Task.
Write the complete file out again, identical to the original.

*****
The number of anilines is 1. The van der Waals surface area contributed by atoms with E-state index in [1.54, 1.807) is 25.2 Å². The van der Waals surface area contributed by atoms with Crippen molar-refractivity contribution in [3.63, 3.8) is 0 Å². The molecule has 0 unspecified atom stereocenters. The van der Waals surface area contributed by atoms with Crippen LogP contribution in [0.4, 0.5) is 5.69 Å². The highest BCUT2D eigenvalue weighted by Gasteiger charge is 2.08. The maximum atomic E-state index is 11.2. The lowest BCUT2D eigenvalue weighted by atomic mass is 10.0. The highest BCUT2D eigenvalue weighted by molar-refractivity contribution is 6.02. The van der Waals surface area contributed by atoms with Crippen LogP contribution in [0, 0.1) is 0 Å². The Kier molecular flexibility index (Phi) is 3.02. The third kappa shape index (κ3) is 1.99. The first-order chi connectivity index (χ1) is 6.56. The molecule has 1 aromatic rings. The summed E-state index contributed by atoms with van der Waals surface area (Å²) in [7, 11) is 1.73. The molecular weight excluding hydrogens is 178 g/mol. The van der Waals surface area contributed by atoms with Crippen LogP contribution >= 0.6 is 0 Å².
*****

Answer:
The number of anilines is 1. The van der Waals surface area contributed by atoms with E-state index in [1.54, 1.807) is 25.2 Å². The van der Waals surface area contributed by atoms with Crippen molar-refractivity contribution in [3.63, 3.8) is 0 Å². The molecule has 0 unspecified atom stereocenters. The van der Waals surface area contributed by atoms with Crippen LogP contribution in [0.4, 0.5) is 5.69 Å². The highest BCUT2D eigenvalue weighted by Gasteiger charge is 2.08. The maximum atomic E-state index is 11.2. The lowest BCUT2D eigenvalue weighted by atomic mass is 10.0. The highest BCUT2D eigenvalue weighted by molar-refractivity contribution is 6.02. The van der Waals surface area contributed by atoms with Crippen LogP contribution in [0, 0.1) is 0 Å². The Kier molecular flexibility index (Phi) is 3.02. The third kappa shape index (κ3) is 1.99. The first-order chi connectivity index (χ1) is 6.56. The molecule has 1 aromatic rings. The summed E-state index contributed by atoms with van der Waals surface area (Å²) in [7, 11) is 1.73. The molecular weight excluding hydrogens is 178 g/mol. The van der Waals surface area contributed by atoms with Crippen LogP contribution >= 0.6 is 0 Å².